Common Bankruptcy Mistakes Everyone Should Avoid in Franklin County, Ohio
If you're having financial difficulties but still want to maintain some assets, filing for Chapter 13 bankruptcy may be your best option. Alternatively, you may be able to discharge everything in Chapter 7 and move on more quickly. Regardless, the bankruptcy you choose to go with, some mistakes can result in you not receiving a discharge. Below are some of the most common mistakes you should watch out for and avoid making.
1. Accumulating Debt Before Filing
Among the most common mistakes is piling up debt and exhausting all available credit before filing for bankruptcy. This is because creditors can legally contest your request to discharge the debt if they have evidence that you intentionally incurred debt before filing for bankruptcy and the charges were incurred within 90 days of filing.
2. Property Transfer
Trying to safeguard your property by transferring it is unlawful and doesn't sit well with the bankruptcy court or your creditors. Transfers of assets to family members within 4 years of the filing of the petition can be undone by the bankruptcy Trustee. Include all of your valued possessions in your bankruptcy petition so that you can accurately assess whether they qualify as assets or should be classified as liabilities.
3. Hiding Wealth
Failing to disclose all of your assets is a major mistake. You need to show the court that you cannot pay your bills as they currently stand, but concealing your wealth might severely damage your chances of receiving financial relief. If you have assets that are not exempt, you should consider a chapter 13 bankruptcy.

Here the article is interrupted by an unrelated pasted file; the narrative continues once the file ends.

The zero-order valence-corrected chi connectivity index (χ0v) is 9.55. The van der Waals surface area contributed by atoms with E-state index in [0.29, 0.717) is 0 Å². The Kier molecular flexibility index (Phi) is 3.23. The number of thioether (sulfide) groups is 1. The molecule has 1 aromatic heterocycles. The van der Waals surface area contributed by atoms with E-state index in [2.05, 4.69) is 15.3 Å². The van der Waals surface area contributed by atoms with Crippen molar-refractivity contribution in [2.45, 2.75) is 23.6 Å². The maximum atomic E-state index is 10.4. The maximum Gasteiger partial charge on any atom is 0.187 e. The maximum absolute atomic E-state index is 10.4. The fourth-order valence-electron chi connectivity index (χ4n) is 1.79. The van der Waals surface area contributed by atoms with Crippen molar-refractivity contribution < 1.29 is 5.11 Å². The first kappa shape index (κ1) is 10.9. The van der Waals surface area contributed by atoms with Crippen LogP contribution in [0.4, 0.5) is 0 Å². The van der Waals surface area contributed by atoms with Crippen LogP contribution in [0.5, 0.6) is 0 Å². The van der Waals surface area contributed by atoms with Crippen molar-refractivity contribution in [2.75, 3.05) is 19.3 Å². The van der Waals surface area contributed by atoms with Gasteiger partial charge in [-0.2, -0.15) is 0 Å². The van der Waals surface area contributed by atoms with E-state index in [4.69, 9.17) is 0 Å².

4. Spending Your Retirement Funds
It's a bad idea to use retirement funds to settle credit debt before filing for bankruptcy. This is because your retirement savings may be exempt from creditors when you file for bankruptcy.
5. Choosing the Wrong Chapter
Selecting the wrong chapter can prolong the bankruptcy petition, so it's advisable to work with a competent lawyer to help you choose the bankruptcy that best suits your situation. Chapter 13 features restructuring plans that usually take three to five years. However, if it's more reasonable to liquidate your assets to pay off your debts, you should go with Chapter 7.
Having an expert bankruptcy attorney on your side is the best way to defend yourself while you go through the bankruptcy filing process. If you do this, you may avoid the mistakes outlined above and start working toward financial independence right away. If you are ready to take the next step, please don't hesitate to contact us.